Saturday, July 21, 2007

Designer dogs

I read a good article the other day about the "designer dog" phenomenon (you know, the doodles and poos and puggles and such), and it got me wanting to write down my own feelings on the trend.

Basically, I don't know how anyone can justify spending $1000+ on a genetic mixed-bag that may or may not be "the perfect family pet." The premise behind a designer dog is to take two breeds that have desirable traits (say, the intelligence and hypoallergenic coat of a poodle and the loyalty and work ethic of a Golden retriever), breed them, and out come puppies that are better than either parent. The truth is, genetics just doesn't work like that. You can't pick and choose which traits the pups will take from either parent- you could get a hypoallergenic goldendoodle, or you could get a perfectly allergenic one, depending on which coat type the pups end up with. More than likely you'll end up with something in the middle, although good luck marketing your "partially-allergenic" pet doodles.
The doodles I've met at daycare are uniformly unique, each one different in coat type, behavior, and personality. Although they're only supposed to get the good characteristics, they also often pick up bad traits of both their parents' breeds- in particular, the labradoodles all seem to take the barkiness and mouthiness of a poodle and combine it with the hyperactive, bull-headed nature of a lab, leading to a bitey, uncontrollable big dog that barks incessantly.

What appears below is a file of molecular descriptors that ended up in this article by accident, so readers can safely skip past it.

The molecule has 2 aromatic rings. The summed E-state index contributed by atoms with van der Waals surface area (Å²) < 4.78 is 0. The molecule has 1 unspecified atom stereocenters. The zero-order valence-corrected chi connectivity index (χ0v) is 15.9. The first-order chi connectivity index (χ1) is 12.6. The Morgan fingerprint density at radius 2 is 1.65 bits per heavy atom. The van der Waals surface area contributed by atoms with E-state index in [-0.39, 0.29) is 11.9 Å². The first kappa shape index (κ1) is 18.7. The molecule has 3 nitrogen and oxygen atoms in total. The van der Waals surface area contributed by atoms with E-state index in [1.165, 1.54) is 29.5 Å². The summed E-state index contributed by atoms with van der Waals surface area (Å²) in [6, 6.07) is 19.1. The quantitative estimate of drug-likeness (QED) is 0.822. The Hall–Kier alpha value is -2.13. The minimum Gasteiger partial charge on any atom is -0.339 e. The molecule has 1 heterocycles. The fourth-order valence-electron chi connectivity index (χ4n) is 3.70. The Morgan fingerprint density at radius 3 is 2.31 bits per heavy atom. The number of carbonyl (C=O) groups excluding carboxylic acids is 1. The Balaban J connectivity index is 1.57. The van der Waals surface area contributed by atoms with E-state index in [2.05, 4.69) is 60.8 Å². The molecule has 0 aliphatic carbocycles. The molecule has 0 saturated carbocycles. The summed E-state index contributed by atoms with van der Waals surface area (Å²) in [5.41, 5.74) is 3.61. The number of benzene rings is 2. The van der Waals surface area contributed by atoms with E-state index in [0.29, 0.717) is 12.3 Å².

My favorite point of the above-linked article is that, while "designer dog" breeders like to say that their pups will be less prone to genetic diseases due to hybrid vigor, the opposite is more likely. Think about it- if your mom's family has a history of skin cancer and your dad's family has a history of heart disease, do you consider yourself more healthy than either one because you'll get your mom's good heart genes and your dad's good skin genes? No, you consider yourself predisposed to both diseases, because you'll get a mix of genes from your parents. The same goes for designer dogs.

If you want predictability in appearance, behavior, and predisposition to particular diseases, choose a purebred from a reputable breeder. If you want a dog that is least likely to develop genetic diseases, and has a unique appearance and personality choose a nice Heinz 57 (and give a shelter dog a forever home!). If you want to spend a lot of money for an unpredictable pup with just as great (if not greater) a predisposition to genetic diseases as a purebred, get a designer dog.

Not to say that the doodles and dachsi-poos and shi-chis and all the others are worth any less as pets and family members... But when mixed-breed dogs are dying in shelters, how can any responsible breeder bring mixed-breeds into the world just to tap into the "designer dog" trend?


all but 1 said...

good post - I totally agree.

Anonymous said...

soo true I saw the designer dogs on the news once and thought it was cool until i met one and had an unfortunate event with one lib...